The most difficult responsibility in horse ownership is ensuring that our much loved animals have a dignified and pain-free end, and knowing when to make this decision is not always clear cut accident illness, old-age and a change in circumstances are all factors which may lead to the decision for euthanasia. We are available to discuss your worries about making the decision and guide you through the process which best suits you.

Many horses live happily into their twenties, a small number even longer. Injury or sudden illness may result in a decision having to be made quickly, but the effects of old age, disease or lameness may cause gradual deterioration making it less obvious to see the change. Questions to ask are: can they express normal behaviour? are they in constant pain? are their basic needs being met? Knowing your horse, pony or donkey, you will become aware when he or she is no longer enjoying life or that quality of life has deteriorated intolerably. As an owner your ultimate responsibility is to ensure that your horse does not suffer needlessly and is able to pass away with dignity. This is often a sad and emotionally traumatic time and it is worth giving some thought to the practicalities of dealing with this event before it actually occurs.

It is kinder to give an old a horse a dignified end, than to pass them on or be unable to care for them properly.

The British Horse Society have an excellent guide to help you make decisions about your horses quality of life in this situation – more information can be found via this LINK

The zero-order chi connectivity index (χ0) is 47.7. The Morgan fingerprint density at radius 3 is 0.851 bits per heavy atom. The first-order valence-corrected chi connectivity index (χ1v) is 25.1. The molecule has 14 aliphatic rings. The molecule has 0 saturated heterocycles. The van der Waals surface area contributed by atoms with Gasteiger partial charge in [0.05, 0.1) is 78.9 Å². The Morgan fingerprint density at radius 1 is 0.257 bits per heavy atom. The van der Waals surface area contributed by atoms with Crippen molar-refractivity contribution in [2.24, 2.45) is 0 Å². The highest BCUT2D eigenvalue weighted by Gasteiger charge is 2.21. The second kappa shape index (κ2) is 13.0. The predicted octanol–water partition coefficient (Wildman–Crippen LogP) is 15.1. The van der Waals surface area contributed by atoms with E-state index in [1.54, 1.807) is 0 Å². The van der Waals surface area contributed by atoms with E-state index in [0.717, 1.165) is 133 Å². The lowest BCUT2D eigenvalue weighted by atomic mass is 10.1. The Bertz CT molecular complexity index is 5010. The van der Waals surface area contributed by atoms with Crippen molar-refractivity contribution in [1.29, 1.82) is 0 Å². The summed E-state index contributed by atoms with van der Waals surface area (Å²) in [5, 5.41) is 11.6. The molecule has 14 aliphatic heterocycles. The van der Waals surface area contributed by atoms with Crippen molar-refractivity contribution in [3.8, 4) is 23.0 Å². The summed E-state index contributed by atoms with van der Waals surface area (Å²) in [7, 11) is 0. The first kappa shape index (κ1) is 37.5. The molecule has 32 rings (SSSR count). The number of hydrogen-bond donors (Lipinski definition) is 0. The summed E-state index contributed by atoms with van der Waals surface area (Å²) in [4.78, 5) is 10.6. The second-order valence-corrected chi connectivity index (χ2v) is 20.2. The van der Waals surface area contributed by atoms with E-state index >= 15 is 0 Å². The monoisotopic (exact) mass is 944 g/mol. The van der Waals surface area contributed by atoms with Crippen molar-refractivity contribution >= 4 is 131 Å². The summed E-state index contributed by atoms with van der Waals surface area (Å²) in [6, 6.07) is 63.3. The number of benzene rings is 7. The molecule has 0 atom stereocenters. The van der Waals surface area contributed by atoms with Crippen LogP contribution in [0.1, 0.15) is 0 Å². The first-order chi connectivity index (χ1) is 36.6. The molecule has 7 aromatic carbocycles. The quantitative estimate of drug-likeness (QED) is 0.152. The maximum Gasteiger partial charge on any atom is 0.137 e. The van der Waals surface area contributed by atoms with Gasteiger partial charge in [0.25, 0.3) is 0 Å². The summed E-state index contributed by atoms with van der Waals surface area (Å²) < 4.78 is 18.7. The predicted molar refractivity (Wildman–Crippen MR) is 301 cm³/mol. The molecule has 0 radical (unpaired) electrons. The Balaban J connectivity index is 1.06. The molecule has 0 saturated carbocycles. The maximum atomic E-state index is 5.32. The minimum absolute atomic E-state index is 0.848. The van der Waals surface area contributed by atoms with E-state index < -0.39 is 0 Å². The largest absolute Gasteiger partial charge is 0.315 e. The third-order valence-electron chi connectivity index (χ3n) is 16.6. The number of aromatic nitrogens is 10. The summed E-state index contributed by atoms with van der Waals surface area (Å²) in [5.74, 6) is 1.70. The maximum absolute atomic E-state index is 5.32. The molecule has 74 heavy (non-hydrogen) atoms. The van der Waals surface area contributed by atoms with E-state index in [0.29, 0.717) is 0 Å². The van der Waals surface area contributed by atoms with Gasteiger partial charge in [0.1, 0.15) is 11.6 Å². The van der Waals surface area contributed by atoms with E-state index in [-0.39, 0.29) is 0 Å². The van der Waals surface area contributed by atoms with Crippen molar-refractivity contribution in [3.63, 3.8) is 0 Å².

The Options:

Usually the horse is sedated before the lethal injection is given intravenously. The horse will gradually lose consciousness and collapse before the heart stops. Horses may take a final breath or make an unconscious movement after collapse.

Free bullet:
A vet or trained professional, slaughterman, knackerman or huntsman, all licensed to use such a firearm, can euthanise a horse using a gun. The gun is placed against the head, and the horse is shot, collapsing quickly to the ground. The horse may make unconscious movements and have a heartbeat for a short time. It is possible to sedate the horse first if this is the owner’s preferred option.

Removal of the body:
We can arrange in advance for collection of the body soon after euthanasia. Horses are cremated in most circumstances. Individual cremation with the return of the ashes is usually an increased cost to normal.  Burial of horses is allowed in certain circumstances, by permission obtained from the landowner, and ensuring there is no proximity to watercourses amongst other considerations.

To conclude:
Please consult with us at an early stage. It is best when dealing with an old horse, nearing its end, to plan in advance. It is better for the welfare of the horse for it to be humanely put to sleep before it’s situation becomes critical.

Our staff and vets are experienced in supporting this difficult situation and can assist through the entire process, including collection of the remains.

A well-planned euthanasia can be less stressful for horse owner, and vet.